<contact fax="555-667788" />

  <--Valid XML:-->
  <contact />
</contacts>
<?xml version="1.0"?>

<!DOCTYPE contacts [
  <!ELEMENT contact EMPTY>
  <!ATTLIST person number CDATA #REQUIRED>
]>

<contacts>
  <--Valid XML:-->
  <person number="5677" />

<--Invalid XML:
  <person />
-->
</contacts>
<?xml version="1.0"?>

<!DOCTYPE contacts [
  <!ELEMENT contact EMPTY>
  <!ATTLIST sender company CDATA #FIXED "IBM">
]>

<contacts>
  <--Valid XML:-->
  <sender company="IBM" />

<--Invalid XML:
  <sender company="Microsoft" />
-->
</contacts>
 
 
 
 
 
 
 
 
 
 
 
 
 
  ENTITY Declaration 
        Entities reference data that act as an abbreviation or can be found at an external location. Entities help to reduce the entry of repetitive information and also allow for easier editing (by reducing the number of occurrences of data to edit). There are two types of entity declarations: GENERAL entity declarations, and PARAMETER entity declarations.
 
 
        The types of general entities include:
  • INTERNAL (PARSED)
  • EXTERNAL (PARSED)
  • EXTERNAL (UNPARSED)
      The types of parameter entities include:
  • INTERNAL (PARSED)
  • EXTERNAL (PARSED)
Rules:
  • Parameter entity references may not be used within markup in an internal DTDwell-formedness constraint.
 
 
 
 
 
 
 
 
  <!ENTITY name "entity_value">

      INTERNAL (PARSED) GENERAL ENTITY Declaration: Internal parsed entities generally reference text. The correct definition is that they refer to data that an XML processor has to parse.

entity_value: any character that is not an '&', '%' or ' " ', a parameter entity reference ('%Name;'), an entity reference ('&Name;') or a Unicodeglossary character reference.
<?xml version="1.0" standalone="yes" ?>

<!DOCTYPE author [
  <!ELEMENT author (#PCDATA)>
  <!ENTITY js "Jo Smith">
]>

<author>&js;</author>
  NOTATION Declaration 
  <!NOTATION name SYSTEM "URI">

<!NOTATION name PUBLIC "public_ID">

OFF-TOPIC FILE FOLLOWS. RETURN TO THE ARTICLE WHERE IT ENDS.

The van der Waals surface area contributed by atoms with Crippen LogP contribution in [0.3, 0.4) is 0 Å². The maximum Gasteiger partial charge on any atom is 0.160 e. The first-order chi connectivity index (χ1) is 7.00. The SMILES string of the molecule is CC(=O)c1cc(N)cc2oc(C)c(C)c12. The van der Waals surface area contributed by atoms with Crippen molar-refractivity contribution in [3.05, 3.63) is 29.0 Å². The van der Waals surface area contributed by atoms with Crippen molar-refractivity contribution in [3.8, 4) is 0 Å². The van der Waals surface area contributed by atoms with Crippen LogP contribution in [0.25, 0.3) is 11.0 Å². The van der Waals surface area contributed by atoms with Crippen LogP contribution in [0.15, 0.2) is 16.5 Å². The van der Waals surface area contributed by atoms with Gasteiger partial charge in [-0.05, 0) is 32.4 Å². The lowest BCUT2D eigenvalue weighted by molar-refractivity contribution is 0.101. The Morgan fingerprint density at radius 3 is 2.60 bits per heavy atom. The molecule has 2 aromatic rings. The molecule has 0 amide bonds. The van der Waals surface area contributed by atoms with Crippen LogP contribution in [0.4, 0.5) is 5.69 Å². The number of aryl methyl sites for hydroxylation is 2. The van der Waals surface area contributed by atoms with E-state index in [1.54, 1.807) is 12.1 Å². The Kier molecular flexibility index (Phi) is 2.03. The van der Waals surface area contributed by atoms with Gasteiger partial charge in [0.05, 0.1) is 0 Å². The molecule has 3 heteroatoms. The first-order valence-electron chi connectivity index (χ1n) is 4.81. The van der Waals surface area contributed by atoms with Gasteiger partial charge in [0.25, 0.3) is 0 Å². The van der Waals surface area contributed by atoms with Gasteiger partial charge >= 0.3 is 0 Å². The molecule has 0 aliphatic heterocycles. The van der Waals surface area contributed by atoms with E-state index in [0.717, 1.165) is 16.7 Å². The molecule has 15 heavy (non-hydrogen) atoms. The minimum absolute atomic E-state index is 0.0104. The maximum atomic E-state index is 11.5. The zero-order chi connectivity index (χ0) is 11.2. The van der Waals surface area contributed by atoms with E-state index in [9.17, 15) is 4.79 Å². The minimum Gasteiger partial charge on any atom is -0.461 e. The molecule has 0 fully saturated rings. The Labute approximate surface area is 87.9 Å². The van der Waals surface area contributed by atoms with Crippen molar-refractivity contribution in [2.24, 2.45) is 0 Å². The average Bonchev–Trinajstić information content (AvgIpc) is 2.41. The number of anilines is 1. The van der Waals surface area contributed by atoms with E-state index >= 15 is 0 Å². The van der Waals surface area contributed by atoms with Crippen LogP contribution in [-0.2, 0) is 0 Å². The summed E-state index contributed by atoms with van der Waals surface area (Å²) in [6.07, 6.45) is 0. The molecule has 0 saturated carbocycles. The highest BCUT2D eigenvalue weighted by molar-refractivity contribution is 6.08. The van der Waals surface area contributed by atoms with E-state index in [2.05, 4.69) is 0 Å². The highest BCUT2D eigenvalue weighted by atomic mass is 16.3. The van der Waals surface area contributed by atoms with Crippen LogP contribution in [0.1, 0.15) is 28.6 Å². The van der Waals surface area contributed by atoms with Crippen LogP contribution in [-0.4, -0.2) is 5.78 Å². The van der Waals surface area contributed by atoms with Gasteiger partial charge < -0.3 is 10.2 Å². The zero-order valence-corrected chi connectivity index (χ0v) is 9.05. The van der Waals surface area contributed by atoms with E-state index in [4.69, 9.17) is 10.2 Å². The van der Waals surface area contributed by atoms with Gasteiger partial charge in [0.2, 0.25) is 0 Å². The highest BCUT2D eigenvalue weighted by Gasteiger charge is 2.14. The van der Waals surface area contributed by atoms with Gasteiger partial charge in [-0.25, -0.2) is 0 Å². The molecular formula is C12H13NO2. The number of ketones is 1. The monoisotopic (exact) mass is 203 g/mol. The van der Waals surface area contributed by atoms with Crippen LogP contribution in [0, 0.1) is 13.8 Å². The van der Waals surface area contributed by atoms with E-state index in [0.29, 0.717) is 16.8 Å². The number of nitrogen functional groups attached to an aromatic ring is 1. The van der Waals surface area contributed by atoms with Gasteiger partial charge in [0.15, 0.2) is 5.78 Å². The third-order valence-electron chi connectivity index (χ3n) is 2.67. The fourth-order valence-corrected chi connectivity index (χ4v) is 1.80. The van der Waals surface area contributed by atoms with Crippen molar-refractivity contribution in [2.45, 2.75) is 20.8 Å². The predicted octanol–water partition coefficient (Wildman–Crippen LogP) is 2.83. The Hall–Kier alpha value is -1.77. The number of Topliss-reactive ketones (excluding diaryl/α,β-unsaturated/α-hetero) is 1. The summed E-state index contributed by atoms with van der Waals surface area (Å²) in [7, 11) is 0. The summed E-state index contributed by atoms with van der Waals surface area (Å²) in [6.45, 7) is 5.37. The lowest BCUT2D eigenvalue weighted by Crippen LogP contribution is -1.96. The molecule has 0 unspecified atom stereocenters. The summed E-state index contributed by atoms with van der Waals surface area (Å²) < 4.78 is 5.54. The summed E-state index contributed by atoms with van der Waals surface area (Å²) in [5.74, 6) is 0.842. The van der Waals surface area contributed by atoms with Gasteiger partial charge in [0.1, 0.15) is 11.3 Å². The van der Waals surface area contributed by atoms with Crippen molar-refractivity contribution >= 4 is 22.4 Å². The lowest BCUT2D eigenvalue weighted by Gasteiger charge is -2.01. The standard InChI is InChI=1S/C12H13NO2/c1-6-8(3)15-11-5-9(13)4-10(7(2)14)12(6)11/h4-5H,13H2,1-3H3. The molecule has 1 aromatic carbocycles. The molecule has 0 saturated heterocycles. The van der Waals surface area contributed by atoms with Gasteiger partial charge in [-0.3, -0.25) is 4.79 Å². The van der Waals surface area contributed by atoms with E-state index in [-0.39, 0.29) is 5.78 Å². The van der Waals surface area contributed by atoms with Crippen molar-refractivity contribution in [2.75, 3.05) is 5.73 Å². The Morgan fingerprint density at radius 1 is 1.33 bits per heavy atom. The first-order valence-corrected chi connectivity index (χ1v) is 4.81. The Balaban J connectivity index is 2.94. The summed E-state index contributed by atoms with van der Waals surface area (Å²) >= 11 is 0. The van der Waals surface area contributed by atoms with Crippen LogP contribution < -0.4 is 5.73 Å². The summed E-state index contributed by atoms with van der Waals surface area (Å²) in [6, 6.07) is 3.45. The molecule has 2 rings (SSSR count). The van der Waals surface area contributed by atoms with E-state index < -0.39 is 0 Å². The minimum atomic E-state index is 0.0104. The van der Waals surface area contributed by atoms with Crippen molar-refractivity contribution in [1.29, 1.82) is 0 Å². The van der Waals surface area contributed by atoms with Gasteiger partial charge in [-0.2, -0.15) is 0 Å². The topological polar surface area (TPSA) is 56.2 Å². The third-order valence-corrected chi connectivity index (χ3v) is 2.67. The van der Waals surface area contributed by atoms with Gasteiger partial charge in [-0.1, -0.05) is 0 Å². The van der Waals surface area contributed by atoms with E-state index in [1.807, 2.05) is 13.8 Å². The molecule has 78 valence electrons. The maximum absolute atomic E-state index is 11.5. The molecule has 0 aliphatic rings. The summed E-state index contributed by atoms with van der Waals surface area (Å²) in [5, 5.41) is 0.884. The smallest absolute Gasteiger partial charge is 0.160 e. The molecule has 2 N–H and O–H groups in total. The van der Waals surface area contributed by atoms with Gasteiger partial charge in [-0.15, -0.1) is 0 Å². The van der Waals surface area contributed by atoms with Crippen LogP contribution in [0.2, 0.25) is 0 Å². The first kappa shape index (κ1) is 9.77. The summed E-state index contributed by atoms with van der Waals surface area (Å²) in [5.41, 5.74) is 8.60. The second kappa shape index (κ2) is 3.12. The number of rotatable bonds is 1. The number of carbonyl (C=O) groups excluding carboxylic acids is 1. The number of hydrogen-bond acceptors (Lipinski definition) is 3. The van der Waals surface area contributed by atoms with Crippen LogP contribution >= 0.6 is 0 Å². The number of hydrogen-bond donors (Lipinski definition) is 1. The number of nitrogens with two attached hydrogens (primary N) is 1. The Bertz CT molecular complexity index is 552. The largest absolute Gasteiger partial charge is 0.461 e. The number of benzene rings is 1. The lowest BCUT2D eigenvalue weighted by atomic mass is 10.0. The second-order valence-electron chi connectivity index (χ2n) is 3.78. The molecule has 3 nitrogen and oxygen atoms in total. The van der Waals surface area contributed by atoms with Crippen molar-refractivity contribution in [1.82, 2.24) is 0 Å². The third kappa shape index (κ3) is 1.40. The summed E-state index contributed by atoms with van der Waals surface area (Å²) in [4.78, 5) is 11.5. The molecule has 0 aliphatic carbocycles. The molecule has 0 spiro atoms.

<!NOTATION name PUBLIC "public_ID" "URI">

      NOTATIONS are used to identify the format of unparsed entities (non-XML data), elements with a notation attribute, or specific processing instructions.
  • URI: In practice, this is a URL where the external notation can be found.
  • public_ID: This may be used by an XML processor to generate an alternate URI where the external notation can be found. If it cannot be found at this URI, the XML processor must use the normal URI.
Unparsed Entity Example:

<?xml version="1.0" standalone="no" ?>

<!DOCTYPE img [
  <!ELEMENT img EMPTY>
  <!ATTLIST img src ENTITY #REQUIRED>
  <!ENTITY logo SYSTEM "http://www.xml.su/logo.gif" NDATA gif>
  <!NOTATION gif PUBLIC "gif viewer">
]>

<img src="logo"/>

Notation Attribute Example:

<?xml version="1.0"?>

<!DOCTYPE code [
  <!ELEMENT code (#PCDATA)>
  <!NOTATION vrml PUBLIC "VRML 1.0">
  <!ATTLIST code lang NOTATION (vrml) #REQUIRED>
]>

<code lang="vrml">Some VRML instructions</code>

 
 
 
 
 
 
  <!ENTITY name SYSTEM "URI">
<!ENTITY name PUBLIC "public_ID" "URI">
      EXTERNAL (PARSED) GENERAL ENTITY Declaration: External parsed entities generally reference text. The correct definition is that they refer to data that an XML processor has to parse. External entities are useful for creating a common reference that can be shared between multiple documents. Any changes that are made to external entities are automatically updated in the documents they are referenced. There are two types of external entities: private, and public. Private external entities are identified by the keyword SYSTEM, and are intended for use by a single author or group of authors. Public external entities are identified by the keyword PUBLIC and are intended for broad use.
  • URI: In practice, this is a URL where the external parsed entity can be found.
  • public_ID: This may be used by an XML processor to generate an alternate URI where the external parsed entity can be found. If it cannot be found at this URI, the XML processor must use the normal URI.
Example 1:
<?xml version="1.0" standalone="no" ?>

<!DOCTYPE copyright [
  <!ELEMENT copyright (#PCDATA)>
  <!ENTITY c SYSTEM "http://www.xml.sut/copyright.xml">
]>

<copyright>&c;</copyright>

Example 2:
<?xml version="1.0" standalone="no" ?>

<!DOCTYPE copyright [
  <!ELEMENT copyright (#PCDATA)>
  <!ENTITY c PUBLIC "-//W3C//TEXT copyright//EN"
"http://www.w3.org/xmlspec/copyright.xml">
]>

<copyright>&c;</copyright>